Summary Statements

  • There is good evidence to recommend against the routine use of corticosteroids during stimulation to improve the outcome of live birth in ART cycles in the general population. (From principally Level-I studies of Good quality). (Grade A).
  • There is good evidence to recommend against the routine use of corticosteroids during the implantation window to improve the outcome of live birth in ART cycles in the general population. (From principally Level-I studies of Good quality). (Grade A).
  • Additional studies are needed to determine if there are any subpopulations where benefit may exist but are not proven.


Granulocyte Colony–stimulating Factor (G-CSF) and Granulocyte/Macrophage Colony–stimulating Factor (GM-CSF)

Discovery of granulocyte/macrophage colony-stimulating factor (GM-CSF) and G-CSF production and receptors in reproductive tissues and impaired fertility of model animals with introduced mutations in these cytokines raised hope that supplementation of embryo cultures could improve IVF outcomes (64). Several aspects were investigated in this guideline: 1) improvement of embryo development or lowering of the aneuploidy rate, 2) improvement in endometrial thickness, and 3) overall IVF/pregnancy outcomes.

The studies evaluated to determine if clinical use of GMCSF/ G-CSF improves embryo development/aneuploidy outcomes include three randomized trials (65–67) and three Level-II studies (two cohort studies (68, 69) and one systematic review) (70). One Level-I study showed no benefit to the euploidy rate (34.8% treatment vs. 33.3% controls) of developing embryos (65). Another large multicenter RCT (N=1,332 unselected women 25-39 years undergoing IVF) demonstrated no improvement in embryo development with GM-CSF treatment vs. controls (normally developed embryos OR 0.98 [0.91–1.05]) (67). One investigation used donated surplus 2-4 cell embryos as a cohort, cultured in media supplemented with 2 ng/ml recombinant human (rh)GM-CSF and observed to blastocyst stage. GM-CSF improved the yield of implantation-competent blastocysts in human IVF (37/49 GM-CSF vs. 15/50 control culture, P<.0001) (68). No ETs were performed, making clinical outcomes unevaluable. Another cohort study directly investigated clinical outcomes, but failed to demonstrate improvement in embryo quality, clinical pregnancy rate, or live-birth rate (69). A single RCT that used unfertilized oocytes activated by the calcium ionophore A23187 with or without GM-CSF suggested improved activated embryo development rates and quality (66). However, as calcium ionophores are not used in regular clinical practice and are focused on abnormal fertilization events only, the generalizability is unclear and not clinically applicable. A systematic review in agreement with these data found no improvement in implantation rate and pregnancy rate outcomes (70).

With respect to endometrial thickness, four randomized trials (71–74), five cohort studies (75–79), and three Level-II systematic reviews (80–82) were evaluated for this guideline. Use of G-CSF administered as an intrauterine infusion was not associated with increased endometrial thickness in one Level-I study (72) and show inconsistent association with increased thickness in Level-II studies (75–79). G-CSF was associated with increased endometrial thickness in one Level-I study which focused on women with a thin endometrium (74). These studies are limited by heterogeneous populations, but suggest that G-CSF might benefit patients with recurrent implantation failure or those with an unresponsive endometrium more than unselected populations.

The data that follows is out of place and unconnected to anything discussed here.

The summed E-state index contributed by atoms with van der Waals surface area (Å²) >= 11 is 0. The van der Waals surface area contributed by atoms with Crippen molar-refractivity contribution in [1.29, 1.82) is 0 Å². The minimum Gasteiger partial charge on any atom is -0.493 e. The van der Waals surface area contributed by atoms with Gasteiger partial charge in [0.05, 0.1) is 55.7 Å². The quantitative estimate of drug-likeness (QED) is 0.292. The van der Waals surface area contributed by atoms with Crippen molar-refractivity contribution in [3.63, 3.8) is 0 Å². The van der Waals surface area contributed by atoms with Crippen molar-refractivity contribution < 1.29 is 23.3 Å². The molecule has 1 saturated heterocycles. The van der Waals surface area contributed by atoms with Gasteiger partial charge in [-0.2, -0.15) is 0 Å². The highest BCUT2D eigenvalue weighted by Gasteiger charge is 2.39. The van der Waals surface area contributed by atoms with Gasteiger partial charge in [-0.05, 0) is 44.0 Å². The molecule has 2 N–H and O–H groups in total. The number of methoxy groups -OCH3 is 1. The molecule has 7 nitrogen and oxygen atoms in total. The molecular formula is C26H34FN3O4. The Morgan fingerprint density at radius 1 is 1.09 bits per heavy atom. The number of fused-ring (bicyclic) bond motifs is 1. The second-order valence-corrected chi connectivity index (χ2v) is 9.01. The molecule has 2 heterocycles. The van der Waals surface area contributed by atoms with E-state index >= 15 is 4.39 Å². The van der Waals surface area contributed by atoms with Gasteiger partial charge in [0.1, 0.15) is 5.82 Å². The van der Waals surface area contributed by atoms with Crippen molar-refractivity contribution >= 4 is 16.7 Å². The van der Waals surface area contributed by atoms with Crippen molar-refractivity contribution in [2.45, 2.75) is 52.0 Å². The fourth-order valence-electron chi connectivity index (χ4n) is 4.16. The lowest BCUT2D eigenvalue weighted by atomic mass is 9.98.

The impact of G-CSF or GM-CSF treatment on IVF outcomes has been evaluated in six randomized trials (67, 71–73, 83, 84), seven cohort studies (75–79, 85, 86), and five Level-II systematic reviews (69, 70, 80–82). Use of G-CSF is associated with improved implantation rate, clinical pregnancy rate, or both in three of five RCTs (71, 83, 84), but live-birth rate was not assessed in any included RCTs assessing G-CSF. The largest multicenter RCT of GMCSF treatment (N=1,332 unselected women 25-39 years undergoing IVF) demonstrated improved implantation rate (23% vs. 18.7%, P=.02) and live-birth rate/transfer (28.9% vs. 24.1%, P=.03), with sub-analysis suggesting specific benefit regarding live birth in women with a history of recurrent miscarriage (29.6% vs. 23.1%, P=.02) (67). However, the improvement in outcome was only observed in suboptimal culture conditions (low human serum albumin [HSA] concentration) used in the first 620 subjects and not in the remaining 529 subjects, where a normal (higher) HSA concentration was used. In normal culture conditions, there was no improvement in any pregnancy outcome. Four of seven Level-II/cohort studies did not show improvement in IVF outcome (75–78), and neither did two Level-II systematic reviews (70, 80), while a third Level-II systematic review suggested that a subset of studies with systemic injection demonstrated increased implantation rate and clinical pregnancy rate (87). Two Level- II meta-analyses showed improvement in implantation rate and clinical pregnancy rate with G-CSF, but the difference was more significant in subgroups of patients with a thin endometrium or repeated IVF failure, not for those with normal endometrial thickness (81, 82). It should be noted that there is a high level of heterogeneity among studies, with variations in study foci, doses, treatment types, and lack of adjustment for meaningful confounders. Taken together, additional investigations are warranted to further evaluate the role of G-CSF in selected subgroups, such as women with recurrent implantation failure and thin endometrium where potential benefit exists but is not consistently demonstrated.